A form of insurance that pays damages equal to the replacement value of damaged property minus depreciation. (See Replacement cost)

An individual employed by a property/casualty insurer to evaluate losses and settle policyholder claims. These adjusters differ from public adjusters, who negotiate with insurers on behalf of policyholders, and receive a portion of a claims settlement. Independent adjusters are independent contractors who adjust claims for different insurance companies.

Assets recognized and accepted by state insurance laws in determining the solvency of insurers and reinsurers. To make it easier to assess an insurance company's financial position, state statutory accounting rules do not permit certain assets to be included on the balance sheet. Only assets that can be easily sold in the event of liquidation or borrowed against, and receivables for which payment can be reasonably anticipated, are included in admitted assets. (See Assets)

An insurance company licensed and authorized to do business in a particular state.

The dividing of a loss proportionately among two or more insurers that cover the same loss.

A survey to determine a property's insurable value, or the amount of a loss.

Procedure in which an insurance company and the insured or a vendor agree to settle a claim dispute by accepting a decision made by a third party.

Facilities through which drivers can obtain auto insurance if they are unable to buy it in the regular or voluntary market. These are the most well-known type of residual auto insurance market, which exist in every state. In an assigned risk plan, all insurers selling auto insurance in the state are assigned these drivers to insure, based on the amount of insurance they sell in the regular market. (See Residual market)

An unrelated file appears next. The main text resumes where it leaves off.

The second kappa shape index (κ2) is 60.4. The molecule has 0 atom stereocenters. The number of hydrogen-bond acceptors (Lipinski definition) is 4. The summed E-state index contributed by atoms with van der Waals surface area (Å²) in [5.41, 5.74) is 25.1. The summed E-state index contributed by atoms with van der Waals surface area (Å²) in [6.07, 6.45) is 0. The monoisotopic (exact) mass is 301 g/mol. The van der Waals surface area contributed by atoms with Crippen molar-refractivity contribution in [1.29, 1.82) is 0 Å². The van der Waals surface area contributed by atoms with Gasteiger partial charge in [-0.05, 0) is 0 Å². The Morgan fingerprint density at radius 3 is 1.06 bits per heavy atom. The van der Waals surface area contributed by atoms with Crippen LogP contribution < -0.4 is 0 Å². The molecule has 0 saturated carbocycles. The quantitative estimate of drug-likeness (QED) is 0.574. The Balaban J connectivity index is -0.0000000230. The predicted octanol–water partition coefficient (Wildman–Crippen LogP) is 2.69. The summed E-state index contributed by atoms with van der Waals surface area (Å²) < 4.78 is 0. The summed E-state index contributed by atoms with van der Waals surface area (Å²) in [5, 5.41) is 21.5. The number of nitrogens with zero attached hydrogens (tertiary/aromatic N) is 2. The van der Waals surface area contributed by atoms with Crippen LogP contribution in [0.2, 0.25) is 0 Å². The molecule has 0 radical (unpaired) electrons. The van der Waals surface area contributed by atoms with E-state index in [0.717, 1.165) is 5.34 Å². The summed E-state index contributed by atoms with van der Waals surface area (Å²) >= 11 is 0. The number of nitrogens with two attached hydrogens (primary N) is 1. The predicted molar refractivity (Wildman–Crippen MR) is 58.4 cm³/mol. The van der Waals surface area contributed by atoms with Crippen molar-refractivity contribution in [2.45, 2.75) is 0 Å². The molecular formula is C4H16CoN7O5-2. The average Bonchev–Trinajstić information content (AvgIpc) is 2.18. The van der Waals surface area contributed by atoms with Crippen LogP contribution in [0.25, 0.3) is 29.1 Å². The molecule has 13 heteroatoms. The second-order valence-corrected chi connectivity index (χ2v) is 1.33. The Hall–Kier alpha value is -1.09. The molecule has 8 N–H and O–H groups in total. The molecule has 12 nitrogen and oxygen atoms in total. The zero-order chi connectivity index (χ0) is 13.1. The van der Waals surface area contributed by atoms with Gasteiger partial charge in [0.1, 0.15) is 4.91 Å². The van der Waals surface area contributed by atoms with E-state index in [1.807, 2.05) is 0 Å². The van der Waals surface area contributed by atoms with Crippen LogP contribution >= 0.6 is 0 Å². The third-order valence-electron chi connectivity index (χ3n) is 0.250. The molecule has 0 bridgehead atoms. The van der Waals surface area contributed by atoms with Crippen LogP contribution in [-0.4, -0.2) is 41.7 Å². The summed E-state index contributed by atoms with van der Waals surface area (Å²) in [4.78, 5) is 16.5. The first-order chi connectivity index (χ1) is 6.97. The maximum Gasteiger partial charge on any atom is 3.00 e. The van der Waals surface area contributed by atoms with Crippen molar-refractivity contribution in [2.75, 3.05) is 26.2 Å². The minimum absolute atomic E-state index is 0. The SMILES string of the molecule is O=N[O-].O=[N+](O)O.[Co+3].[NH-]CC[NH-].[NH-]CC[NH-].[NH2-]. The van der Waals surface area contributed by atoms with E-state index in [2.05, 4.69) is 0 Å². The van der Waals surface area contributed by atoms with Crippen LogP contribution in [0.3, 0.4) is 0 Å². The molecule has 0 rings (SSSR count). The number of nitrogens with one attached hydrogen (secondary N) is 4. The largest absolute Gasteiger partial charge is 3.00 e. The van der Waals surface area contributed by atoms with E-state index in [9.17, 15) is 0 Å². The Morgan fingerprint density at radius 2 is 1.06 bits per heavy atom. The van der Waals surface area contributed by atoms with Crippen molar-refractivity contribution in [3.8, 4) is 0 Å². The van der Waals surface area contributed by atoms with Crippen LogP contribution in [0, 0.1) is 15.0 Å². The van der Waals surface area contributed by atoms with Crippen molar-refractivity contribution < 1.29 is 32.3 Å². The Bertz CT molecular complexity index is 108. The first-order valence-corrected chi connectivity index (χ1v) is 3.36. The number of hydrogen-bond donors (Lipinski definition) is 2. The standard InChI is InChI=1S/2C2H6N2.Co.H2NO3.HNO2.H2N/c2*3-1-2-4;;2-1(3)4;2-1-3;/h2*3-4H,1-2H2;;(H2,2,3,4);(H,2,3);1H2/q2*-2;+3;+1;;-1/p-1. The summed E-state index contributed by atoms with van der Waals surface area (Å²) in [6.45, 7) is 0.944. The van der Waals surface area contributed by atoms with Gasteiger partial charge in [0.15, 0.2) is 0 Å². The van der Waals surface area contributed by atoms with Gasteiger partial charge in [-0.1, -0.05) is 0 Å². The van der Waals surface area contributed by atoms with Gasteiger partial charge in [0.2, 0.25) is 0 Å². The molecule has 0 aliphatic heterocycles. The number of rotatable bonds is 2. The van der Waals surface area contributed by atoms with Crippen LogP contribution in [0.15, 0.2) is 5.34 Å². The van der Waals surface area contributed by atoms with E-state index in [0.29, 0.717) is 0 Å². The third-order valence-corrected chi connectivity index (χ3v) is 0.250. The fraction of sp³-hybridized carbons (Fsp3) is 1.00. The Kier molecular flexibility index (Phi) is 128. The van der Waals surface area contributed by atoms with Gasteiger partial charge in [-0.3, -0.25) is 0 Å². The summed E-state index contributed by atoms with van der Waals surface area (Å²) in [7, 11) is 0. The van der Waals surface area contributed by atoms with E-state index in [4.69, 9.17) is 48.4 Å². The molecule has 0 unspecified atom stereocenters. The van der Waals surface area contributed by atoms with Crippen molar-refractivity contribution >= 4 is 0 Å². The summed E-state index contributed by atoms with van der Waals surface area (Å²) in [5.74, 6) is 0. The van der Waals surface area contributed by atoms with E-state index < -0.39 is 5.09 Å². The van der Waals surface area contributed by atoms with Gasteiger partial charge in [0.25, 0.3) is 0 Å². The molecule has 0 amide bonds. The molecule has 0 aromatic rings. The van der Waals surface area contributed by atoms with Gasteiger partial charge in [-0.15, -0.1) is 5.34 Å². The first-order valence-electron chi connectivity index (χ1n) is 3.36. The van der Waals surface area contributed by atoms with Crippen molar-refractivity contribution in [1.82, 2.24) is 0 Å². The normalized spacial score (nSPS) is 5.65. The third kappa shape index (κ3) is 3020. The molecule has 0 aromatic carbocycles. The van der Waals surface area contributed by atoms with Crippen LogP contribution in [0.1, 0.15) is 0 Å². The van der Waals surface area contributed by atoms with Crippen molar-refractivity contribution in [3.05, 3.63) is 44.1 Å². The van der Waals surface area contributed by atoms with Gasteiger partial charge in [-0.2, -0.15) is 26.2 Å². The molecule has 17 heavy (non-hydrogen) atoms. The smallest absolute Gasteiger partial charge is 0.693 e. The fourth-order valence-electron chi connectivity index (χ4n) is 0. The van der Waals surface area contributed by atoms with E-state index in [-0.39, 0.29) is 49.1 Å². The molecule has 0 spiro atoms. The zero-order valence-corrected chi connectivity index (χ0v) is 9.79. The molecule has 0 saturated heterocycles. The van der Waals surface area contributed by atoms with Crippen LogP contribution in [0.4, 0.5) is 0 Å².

There are basically six different types of coverages. Some may be required by law. Others are optional. They are:
Bodily injury liability, for injuries the policyholder causes to someone else. Medical payments or Personal Injury Protection (PIP) for treatment of injuries to the driver and passengers of the policyholder's car. Property damage liability, for damage the policyholder causes to someone else's property. Collision, for damage to the policyholder's car from a collision. Comprehensive, for damage to the policyholder's car not involving a collision with another car (including damage from fire, explosions, earthquakes, floods, and riots), and theft. Uninsured motorists coverage, for costs resulting from an accident involving a hit-and-run driver or a driver who does not have insurance.